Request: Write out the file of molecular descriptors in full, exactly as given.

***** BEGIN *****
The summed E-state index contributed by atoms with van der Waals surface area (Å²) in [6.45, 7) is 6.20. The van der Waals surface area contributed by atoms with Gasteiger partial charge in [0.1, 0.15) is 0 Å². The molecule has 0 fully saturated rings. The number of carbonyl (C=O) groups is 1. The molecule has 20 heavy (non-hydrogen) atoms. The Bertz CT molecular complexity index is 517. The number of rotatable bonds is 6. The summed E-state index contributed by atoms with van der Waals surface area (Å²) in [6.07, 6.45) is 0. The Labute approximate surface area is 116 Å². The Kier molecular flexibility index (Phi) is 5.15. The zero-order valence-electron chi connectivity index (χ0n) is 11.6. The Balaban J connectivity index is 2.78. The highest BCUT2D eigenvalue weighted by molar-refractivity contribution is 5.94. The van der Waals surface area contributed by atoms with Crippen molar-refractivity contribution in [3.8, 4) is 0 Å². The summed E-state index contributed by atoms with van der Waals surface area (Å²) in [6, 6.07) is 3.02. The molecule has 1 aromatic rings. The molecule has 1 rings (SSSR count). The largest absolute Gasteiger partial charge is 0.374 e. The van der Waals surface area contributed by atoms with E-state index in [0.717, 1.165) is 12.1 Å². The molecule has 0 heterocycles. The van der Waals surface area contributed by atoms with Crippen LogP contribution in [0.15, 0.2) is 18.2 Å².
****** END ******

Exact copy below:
The summed E-state index contributed by atoms with van der Waals surface area (Å²) in [6.45, 7) is 6.20. The van der Waals surface area contributed by atoms with Gasteiger partial charge in [0.1, 0.15) is 0 Å². The molecule has 0 fully saturated rings. The number of carbonyl (C=O) groups is 1. The molecule has 20 heavy (non-hydrogen) atoms. The Bertz CT molecular complexity index is 517. The number of rotatable bonds is 6. The summed E-state index contributed by atoms with van der Waals surface area (Å²) in [6.07, 6.45) is 0. The Labute approximate surface area is 116 Å². The Kier molecular flexibility index (Phi) is 5.15. The zero-order valence-electron chi connectivity index (χ0n) is 11.6. The Balaban J connectivity index is 2.78. The highest BCUT2D eigenvalue weighted by molar-refractivity contribution is 5.94. The van der Waals surface area contributed by atoms with Crippen molar-refractivity contribution in [3.8, 4) is 0 Å². The summed E-state index contributed by atoms with van der Waals surface area (Å²) in [6, 6.07) is 3.02. The molecule has 1 aromatic rings. The molecule has 1 rings (SSSR count). The largest absolute Gasteiger partial charge is 0.374 e. The van der Waals surface area contributed by atoms with E-state index in [0.717, 1.165) is 12.1 Å². The molecule has 0 heterocycles. The van der Waals surface area contributed by atoms with Crippen LogP contribution in [0.15, 0.2) is 18.2 Å².